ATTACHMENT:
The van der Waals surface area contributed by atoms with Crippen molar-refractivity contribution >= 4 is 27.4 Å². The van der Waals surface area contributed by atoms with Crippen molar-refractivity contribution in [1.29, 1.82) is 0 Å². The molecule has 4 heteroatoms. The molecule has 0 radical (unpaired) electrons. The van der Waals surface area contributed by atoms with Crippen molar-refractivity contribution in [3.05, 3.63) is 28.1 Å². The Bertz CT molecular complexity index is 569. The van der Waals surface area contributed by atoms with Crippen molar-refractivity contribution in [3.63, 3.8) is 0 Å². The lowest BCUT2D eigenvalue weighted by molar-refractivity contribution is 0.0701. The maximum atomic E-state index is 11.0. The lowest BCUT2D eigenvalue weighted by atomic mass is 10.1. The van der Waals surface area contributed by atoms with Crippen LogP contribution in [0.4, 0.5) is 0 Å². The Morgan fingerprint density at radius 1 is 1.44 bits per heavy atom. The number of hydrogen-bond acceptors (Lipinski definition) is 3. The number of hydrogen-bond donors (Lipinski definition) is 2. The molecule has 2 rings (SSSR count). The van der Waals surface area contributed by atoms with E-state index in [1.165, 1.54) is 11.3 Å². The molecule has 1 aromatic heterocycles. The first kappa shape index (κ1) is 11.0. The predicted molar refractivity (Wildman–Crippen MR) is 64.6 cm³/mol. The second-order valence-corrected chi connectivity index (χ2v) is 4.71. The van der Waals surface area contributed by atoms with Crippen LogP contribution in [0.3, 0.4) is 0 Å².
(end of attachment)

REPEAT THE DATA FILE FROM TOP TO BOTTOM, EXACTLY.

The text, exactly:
The van der Waals surface area contributed by atoms with Crippen molar-refractivity contribution >= 4 is 27.4 Å². The van der Waals surface area contributed by atoms with Crippen molar-refractivity contribution in [1.29, 1.82) is 0 Å². The molecule has 4 heteroatoms. The molecule has 0 radical (unpaired) electrons. The van der Waals surface area contributed by atoms with Crippen molar-refractivity contribution in [3.05, 3.63) is 28.1 Å². The Bertz CT molecular complexity index is 569. The van der Waals surface area contributed by atoms with Crippen molar-refractivity contribution in [3.63, 3.8) is 0 Å². The lowest BCUT2D eigenvalue weighted by molar-refractivity contribution is 0.0701. The maximum atomic E-state index is 11.0. The lowest BCUT2D eigenvalue weighted by atomic mass is 10.1. The van der Waals surface area contributed by atoms with Crippen LogP contribution in [0.4, 0.5) is 0 Å². The Morgan fingerprint density at radius 1 is 1.44 bits per heavy atom. The number of hydrogen-bond acceptors (Lipinski definition) is 3. The number of hydrogen-bond donors (Lipinski definition) is 2. The molecule has 2 rings (SSSR count). The van der Waals surface area contributed by atoms with E-state index in [1.165, 1.54) is 11.3 Å². The molecule has 1 aromatic heterocycles. The first kappa shape index (κ1) is 11.0. The predicted molar refractivity (Wildman–Crippen MR) is 64.6 cm³/mol. The second-order valence-corrected chi connectivity index (χ2v) is 4.71. The van der Waals surface area contributed by atoms with Crippen LogP contribution in [0.3, 0.4) is 0 Å².